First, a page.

Clostridium difficile–associated diarrhea (CDAD) has been recognized with increased frequency as a cause of nosocomial illness. The frequency and incidence of CDAD varies widely, and is influenced by multiple factors including nosocomial outbreaks, patterns of antimicrobial use, and individual susceptibility. There are no reports of prospective studies by hospitals tracking positive toxin A or A/B and the outcomes of CDAD and its complications.
The Centers for Disease Control and Prevention (CDC) has analyzed secular trends in the incidence of CDAD, and it reported a steady increase from 1987 to 2001 (1). In this report, 30% of 440 infectious disease physicians who participated in a Web-based poll reported that they are seeing higher rates of CDAD, more severe CDAD, and more relapsing CDAD than in the past. There is an overall impression that there has been an increase in the proportion of cases with severe and fatal complications, and an increase in the relapse rate among affected patients.
In addition to morbidity and mortality, the economic burden of C. difficile infection in terms of delayed discharge and other hospital costs is considerable.
The frequency and incidence of CDAD varies between hospitals and within a given institution over time. The risk for disease increases in patients with antibiotic exposure, gastrointestinal surgery, increasing length of stay in healthcare settings, serious underlying illness, immuno-compromising conditions, and advanced age.
C. difficile is shed in feces. Any surface, device, or material (e.g., commode, bathing tub, and electronic rectal thermometer) that becomes contaminated with feces may serve as a reservoir for C. difficile spores. Spores are transferred to patients mainly via the hands of healthcare personnel who have touched a contaminated surface or item (2-6).
The Organism and Pathophysiology of C. difficile Diarrhea
C. difficile is a gram-positive, anaerobic, spore-forming bacillus that is responsible for the development of antibiotic-associated diarrhea and colitis. C. difficile was first described in 1935 as a component of the fecal flora of healthy newborns and was initially not thought to be pathogenic (7). The bacillus was named difficile because it grows slowly and is difficult to culture. C. difficile is presently responsible for nearly all causes of pseudomembranous colitis and as many as 20% of cases of antibiotic-associated diarrhea without colitis. Although found in the stool of only 5% of the general population, as many as 21% of adults become colonized with this organism while hospitalized (2,6).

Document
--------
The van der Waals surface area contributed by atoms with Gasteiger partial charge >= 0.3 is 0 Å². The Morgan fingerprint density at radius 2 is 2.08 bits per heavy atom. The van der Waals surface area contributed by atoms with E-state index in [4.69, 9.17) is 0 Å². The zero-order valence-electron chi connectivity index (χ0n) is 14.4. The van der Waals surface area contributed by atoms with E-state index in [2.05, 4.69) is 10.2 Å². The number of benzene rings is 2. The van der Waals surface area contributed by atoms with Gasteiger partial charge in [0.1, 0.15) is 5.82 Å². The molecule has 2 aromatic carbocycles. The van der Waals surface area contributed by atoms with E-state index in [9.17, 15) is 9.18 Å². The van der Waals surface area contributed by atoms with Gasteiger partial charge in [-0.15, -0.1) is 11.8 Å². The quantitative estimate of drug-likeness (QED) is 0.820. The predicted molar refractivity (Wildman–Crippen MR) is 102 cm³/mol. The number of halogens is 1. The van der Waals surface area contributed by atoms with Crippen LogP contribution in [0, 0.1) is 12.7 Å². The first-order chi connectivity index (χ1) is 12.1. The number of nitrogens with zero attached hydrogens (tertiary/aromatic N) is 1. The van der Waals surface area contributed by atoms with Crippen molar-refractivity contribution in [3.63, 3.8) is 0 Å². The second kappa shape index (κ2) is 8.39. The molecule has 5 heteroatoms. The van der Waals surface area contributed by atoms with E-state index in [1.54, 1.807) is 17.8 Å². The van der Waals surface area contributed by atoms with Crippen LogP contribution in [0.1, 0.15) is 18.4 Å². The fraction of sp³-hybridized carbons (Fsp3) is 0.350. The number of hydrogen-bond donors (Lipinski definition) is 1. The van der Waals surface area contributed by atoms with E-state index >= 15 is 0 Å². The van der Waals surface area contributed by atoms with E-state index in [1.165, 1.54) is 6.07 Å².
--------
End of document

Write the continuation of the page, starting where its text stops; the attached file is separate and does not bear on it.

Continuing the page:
An alteration of the normal colonic microflora, usually caused by antibiotic therapy, is the main factor that predisposes to infection with C. difficile. Almost all antibiotics have been associated with C. difficile diarrhea and colitis. The antibiotics most frequently associated include clindamycin, cephalosporins, ampicillin, and amoxicillin (Table 1) (8).
In addition to antibiotic therapy, older age and severity of underlying disease are important risk factors for C. difficile infection. Other risk factors include the presence of a nasogastric tube, gastrointestinal procedures, acid antisecretory medications, intensive care unit stay, and duration of hospitalization (9).
C. difficile diarrhea is caused primarily by the elaboration of toxins A and B produced by bacterial multiplication within the intestinal lumen. These toxins bind to the colonic mucosa and exert their deleterious effects upon it. The organism rarely damages the colon by direct invasion, and diarrhea is caused by the effects of toxins produced within the intestinal lumen that adhere to the mucosal surface. Most toxigenic isolates produce both toxins, and about 5–25% of isolates produce neither toxin A nor B, and do not cause colitis or diarrhea (3-5).